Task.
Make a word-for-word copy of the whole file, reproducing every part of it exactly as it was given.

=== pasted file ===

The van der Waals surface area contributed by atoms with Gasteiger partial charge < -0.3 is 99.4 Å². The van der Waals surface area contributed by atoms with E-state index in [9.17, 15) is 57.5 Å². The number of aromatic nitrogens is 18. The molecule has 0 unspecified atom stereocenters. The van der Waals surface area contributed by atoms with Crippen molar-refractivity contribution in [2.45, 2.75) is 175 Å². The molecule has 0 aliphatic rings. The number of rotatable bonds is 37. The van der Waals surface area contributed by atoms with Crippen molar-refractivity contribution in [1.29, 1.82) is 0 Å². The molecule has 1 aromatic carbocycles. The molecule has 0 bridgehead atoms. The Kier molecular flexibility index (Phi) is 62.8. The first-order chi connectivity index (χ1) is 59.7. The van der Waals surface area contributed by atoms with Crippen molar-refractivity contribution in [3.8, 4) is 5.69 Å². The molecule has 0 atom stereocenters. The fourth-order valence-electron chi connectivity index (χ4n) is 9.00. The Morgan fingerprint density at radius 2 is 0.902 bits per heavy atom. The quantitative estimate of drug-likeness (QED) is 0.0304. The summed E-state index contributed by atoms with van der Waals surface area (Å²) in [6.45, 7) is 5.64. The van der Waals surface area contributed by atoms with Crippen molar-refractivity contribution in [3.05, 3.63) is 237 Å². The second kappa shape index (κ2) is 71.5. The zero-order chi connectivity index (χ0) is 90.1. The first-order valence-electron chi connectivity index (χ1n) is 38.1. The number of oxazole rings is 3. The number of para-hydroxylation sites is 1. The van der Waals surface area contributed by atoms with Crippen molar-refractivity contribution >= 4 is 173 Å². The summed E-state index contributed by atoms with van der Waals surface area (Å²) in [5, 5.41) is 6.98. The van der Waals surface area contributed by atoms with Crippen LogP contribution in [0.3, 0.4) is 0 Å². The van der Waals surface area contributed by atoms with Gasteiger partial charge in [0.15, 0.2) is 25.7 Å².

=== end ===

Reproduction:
The van der Waals surface area contributed by atoms with Gasteiger partial charge < -0.3 is 99.4 Å². The van der Waals surface area contributed by atoms with E-state index in [9.17, 15) is 57.5 Å². The number of aromatic nitrogens is 18. The molecule has 0 unspecified atom stereocenters. The van der Waals surface area contributed by atoms with Crippen molar-refractivity contribution in [2.45, 2.75) is 175 Å². The molecule has 0 aliphatic rings. The number of rotatable bonds is 37. The van der Waals surface area contributed by atoms with Crippen molar-refractivity contribution in [1.29, 1.82) is 0 Å². The molecule has 1 aromatic carbocycles. The molecule has 0 bridgehead atoms. The Kier molecular flexibility index (Phi) is 62.8. The first-order chi connectivity index (χ1) is 59.7. The van der Waals surface area contributed by atoms with Crippen molar-refractivity contribution in [3.8, 4) is 5.69 Å². The molecule has 0 atom stereocenters. The fourth-order valence-electron chi connectivity index (χ4n) is 9.00. The Morgan fingerprint density at radius 2 is 0.902 bits per heavy atom. The quantitative estimate of drug-likeness (QED) is 0.0304. The summed E-state index contributed by atoms with van der Waals surface area (Å²) in [6.45, 7) is 5.64. The van der Waals surface area contributed by atoms with Crippen molar-refractivity contribution in [3.05, 3.63) is 237 Å². The second kappa shape index (κ2) is 71.5. The zero-order chi connectivity index (χ0) is 90.1. The first-order valence-electron chi connectivity index (χ1n) is 38.1. The number of oxazole rings is 3. The number of para-hydroxylation sites is 1. The van der Waals surface area contributed by atoms with Crippen molar-refractivity contribution >= 4 is 173 Å². The summed E-state index contributed by atoms with van der Waals surface area (Å²) in [5, 5.41) is 6.98. The van der Waals surface area contributed by atoms with Crippen LogP contribution in [0.3, 0.4) is 0 Å². The van der Waals surface area contributed by atoms with Gasteiger partial charge in [0.15, 0.2) is 25.7 Å².